Monday, September 27, 2010

Day 6 of the 100 day writing challenge

I am supposed to be creating myself tasks so that I get the job done. A task is something that takes about 15 minutes to do. (That is, writing 2000 words is not a task :-D) (writing 1000 words might be ;-))

I am totally lost here.

So I went to see what others might have thought. Patricia Woodside talks about a lot of things in her blog, among others about the cliche portrait photos writers use :-D
I don't think it's much about the writers thinking their photo should be something like this, I think it's because those are very common positions in portrait art. :-D There's a reason to why a cliche becomes a cliche, and that's because IT WORKS.
I personally like the last category of portraits, the "hand-to-face" photo.  Charlotte Rains Dixon looks like a person I'd love to know, James Baldwin's photo is pure art, and Toni Morrison looks so cute in her portrait :-)
I think I would want a portrait of the author in her work place, but that would not be the office...

I personally love this set of portraits of Joyce Carol Oates - I suppose these are sofa photos ;-)

Here's the photographer Marianne Taylor talking about taking author portraits. (Not so much...). I like the cat photo :-D It looks spontaneous, real, not arranged, a spur of a moment... I think I'd go with that :-D

I have to say that I am one of these “everyone who might be interested in a book about Venice, rude mermaids, baddened magic, hot chocolate and curry. And books, of course. (Isn’t that everyone?)“, so I am interested in Michelle Lovric's books too :-D

Here's some photos about Carla Langhorst. I really like the one in the middle, when she hugs herself and looks a little bit up - the one with hole in the table. That hole is disturbing, but the photo I love. Isn't that "head-and-hand" photo? Sort of? I suppose I should go for the sitting-on-the-table shot, but...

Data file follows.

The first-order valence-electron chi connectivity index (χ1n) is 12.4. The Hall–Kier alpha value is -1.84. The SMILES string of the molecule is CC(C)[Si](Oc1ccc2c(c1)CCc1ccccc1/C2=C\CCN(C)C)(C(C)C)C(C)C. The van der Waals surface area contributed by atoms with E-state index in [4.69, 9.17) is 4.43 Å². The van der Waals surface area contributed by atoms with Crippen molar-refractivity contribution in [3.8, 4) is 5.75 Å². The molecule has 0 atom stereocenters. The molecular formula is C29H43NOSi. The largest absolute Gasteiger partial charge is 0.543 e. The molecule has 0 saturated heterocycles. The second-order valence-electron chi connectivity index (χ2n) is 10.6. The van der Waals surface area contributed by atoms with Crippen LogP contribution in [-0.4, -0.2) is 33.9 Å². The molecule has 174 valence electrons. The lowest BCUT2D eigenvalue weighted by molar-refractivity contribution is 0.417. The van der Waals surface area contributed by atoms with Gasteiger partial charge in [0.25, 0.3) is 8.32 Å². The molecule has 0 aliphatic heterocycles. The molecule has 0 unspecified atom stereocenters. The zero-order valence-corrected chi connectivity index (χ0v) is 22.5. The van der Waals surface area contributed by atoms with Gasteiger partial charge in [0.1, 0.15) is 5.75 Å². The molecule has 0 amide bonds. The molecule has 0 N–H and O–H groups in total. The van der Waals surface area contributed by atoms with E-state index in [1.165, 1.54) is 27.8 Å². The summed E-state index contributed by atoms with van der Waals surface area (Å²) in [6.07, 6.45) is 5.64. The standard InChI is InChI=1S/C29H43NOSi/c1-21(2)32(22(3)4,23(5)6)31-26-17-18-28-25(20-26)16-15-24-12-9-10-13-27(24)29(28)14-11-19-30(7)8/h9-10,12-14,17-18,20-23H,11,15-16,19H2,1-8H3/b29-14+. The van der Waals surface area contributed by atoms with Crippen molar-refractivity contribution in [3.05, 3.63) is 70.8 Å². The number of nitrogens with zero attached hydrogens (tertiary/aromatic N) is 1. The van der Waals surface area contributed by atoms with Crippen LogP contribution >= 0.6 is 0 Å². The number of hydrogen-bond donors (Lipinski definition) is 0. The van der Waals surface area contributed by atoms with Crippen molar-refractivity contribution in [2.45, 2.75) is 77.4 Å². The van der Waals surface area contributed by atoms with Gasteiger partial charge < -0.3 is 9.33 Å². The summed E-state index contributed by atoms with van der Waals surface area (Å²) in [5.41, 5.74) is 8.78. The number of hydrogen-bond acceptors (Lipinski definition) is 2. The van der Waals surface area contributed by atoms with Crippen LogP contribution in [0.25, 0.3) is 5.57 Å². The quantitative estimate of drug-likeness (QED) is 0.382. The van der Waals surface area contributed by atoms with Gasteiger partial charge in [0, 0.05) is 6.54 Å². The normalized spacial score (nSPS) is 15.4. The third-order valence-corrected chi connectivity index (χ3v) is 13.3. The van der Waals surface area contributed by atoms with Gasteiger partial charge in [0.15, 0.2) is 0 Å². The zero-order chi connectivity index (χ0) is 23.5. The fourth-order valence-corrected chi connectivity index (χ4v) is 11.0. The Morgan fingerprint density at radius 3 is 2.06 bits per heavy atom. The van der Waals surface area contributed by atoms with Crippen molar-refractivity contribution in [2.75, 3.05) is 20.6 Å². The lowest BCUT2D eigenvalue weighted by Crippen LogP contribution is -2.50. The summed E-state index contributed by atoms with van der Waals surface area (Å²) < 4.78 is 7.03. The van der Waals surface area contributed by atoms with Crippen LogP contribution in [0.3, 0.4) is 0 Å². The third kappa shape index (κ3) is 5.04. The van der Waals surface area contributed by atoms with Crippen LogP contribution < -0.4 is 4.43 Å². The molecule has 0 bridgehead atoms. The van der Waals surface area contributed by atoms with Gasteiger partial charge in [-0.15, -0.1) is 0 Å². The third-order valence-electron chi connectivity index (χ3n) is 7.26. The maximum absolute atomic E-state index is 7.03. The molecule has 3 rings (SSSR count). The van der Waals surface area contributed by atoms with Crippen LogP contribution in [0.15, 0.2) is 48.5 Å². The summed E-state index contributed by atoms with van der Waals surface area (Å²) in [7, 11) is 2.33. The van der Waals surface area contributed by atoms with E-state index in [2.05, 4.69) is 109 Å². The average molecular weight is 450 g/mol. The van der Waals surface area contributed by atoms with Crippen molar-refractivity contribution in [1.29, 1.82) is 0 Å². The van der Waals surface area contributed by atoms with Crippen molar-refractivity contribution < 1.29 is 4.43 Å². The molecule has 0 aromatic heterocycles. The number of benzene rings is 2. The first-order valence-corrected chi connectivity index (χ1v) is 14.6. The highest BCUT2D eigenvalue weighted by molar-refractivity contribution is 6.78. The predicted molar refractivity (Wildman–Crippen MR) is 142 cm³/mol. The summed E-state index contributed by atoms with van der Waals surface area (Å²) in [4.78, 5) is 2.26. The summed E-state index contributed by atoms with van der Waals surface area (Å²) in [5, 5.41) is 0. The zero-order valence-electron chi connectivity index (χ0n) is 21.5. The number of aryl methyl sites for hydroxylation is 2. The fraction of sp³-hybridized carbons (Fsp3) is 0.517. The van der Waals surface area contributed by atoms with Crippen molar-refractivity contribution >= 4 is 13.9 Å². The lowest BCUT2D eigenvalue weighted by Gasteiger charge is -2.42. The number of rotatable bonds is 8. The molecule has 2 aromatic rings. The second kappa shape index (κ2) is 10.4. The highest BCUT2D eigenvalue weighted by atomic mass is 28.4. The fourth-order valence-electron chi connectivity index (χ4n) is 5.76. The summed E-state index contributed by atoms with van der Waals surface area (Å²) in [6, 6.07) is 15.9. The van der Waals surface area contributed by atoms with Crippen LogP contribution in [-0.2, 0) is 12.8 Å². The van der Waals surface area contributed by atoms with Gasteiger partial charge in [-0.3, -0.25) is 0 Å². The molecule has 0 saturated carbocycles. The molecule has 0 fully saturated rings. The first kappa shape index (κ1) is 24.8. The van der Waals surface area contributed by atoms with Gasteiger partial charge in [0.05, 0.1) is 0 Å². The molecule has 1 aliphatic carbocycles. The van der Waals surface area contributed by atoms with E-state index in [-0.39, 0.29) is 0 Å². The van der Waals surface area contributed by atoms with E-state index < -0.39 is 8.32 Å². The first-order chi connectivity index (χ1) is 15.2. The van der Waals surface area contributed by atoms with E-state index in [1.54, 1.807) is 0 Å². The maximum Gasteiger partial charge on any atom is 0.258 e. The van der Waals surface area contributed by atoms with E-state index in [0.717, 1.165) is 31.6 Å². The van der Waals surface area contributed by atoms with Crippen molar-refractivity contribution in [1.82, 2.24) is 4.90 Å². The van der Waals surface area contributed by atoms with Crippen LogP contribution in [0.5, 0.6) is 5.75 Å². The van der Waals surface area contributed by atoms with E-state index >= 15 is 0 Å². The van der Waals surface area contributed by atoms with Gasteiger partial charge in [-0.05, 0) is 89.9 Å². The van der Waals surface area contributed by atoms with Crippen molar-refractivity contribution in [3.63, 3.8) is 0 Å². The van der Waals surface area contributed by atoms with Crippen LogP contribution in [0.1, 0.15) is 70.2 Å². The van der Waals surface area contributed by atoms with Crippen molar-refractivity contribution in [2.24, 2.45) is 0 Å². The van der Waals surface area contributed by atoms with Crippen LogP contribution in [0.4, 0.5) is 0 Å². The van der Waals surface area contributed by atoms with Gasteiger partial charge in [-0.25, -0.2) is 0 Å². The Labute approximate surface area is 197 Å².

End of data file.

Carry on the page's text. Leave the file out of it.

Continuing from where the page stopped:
I also like this one, of Philip K. Dick

P.S. Why is race such an issue in USA? I think Carleen Brice is 100% correct. I don't give a damn if the author of the book I read is white, black, red, green, yellow or orange. I don't care if the author is male, female, both or neither. I don't care if the author is 5, 15, 55 or 105. I don't care if the author is still alive or not. I don't care about the color of the characters in the book. I really believe the color is only skin-deep, and under that we are all the same, with flesh, blood and bones, the same feelings, thoughts, ideas and complexes. I might not know EXACTLY what Toni Morrison describes, but I know just as well what Salman Rushdie writes about, or Isabel Allende, or someone like Kelly Link; a white woman born 1969, who writes "slipstream or magic realism: a combination of science fiction, fantasy, horror, mystery, and realism", which is close to what I want to write. I'm not American, and there's a lot of things that are totally normal, common, general, usual things and phenomenons to any American, but not to me.

Angela Booth's 100 days writing challenge


PatriciaW said...

Hey, Ket! Thanks for stopping by and for the "shout out". I haven't quite mastered my 15-min tasks either. But I'm thinking about them, which is a start. A tendency to bite off more than I can chew in that timeframe. Thinking in 15 min intervals is a change for me.

Best wishes with the 100-day challenge. Look forward to seeing where we both come out.

Hart Johnson said...

This author phot stuff is so timely for me! My husband and I got in a huge argument last night because he thinks I am not planning something 'professional enough'--I'm writing cozy mystery, for pete's sake! I should look like someone wants to sit down to have coffee with me! He keeps saying I should 'wear black' and I need a blazer--no amount of arguing convinces him author shots should NOT be corporate executive shots. You've just compiled everything in one place for me to prove him wrong!

On the race in the US thing--I think the PROBLEM is at the industry level. The industry is convinced readers aren't open minded, so until a person of color establishes him or herself, they want to pigeonhole them. It's like 'family drama' by a man is 'insightful mainstream' but by a woman it is 'chick lit'--it's insulting. (but there is admittedly a portion of the American buying public that reinforces this--that is not capable of the enlightened thought that PEOPLE ARE PEOPLE. (they make me hostile)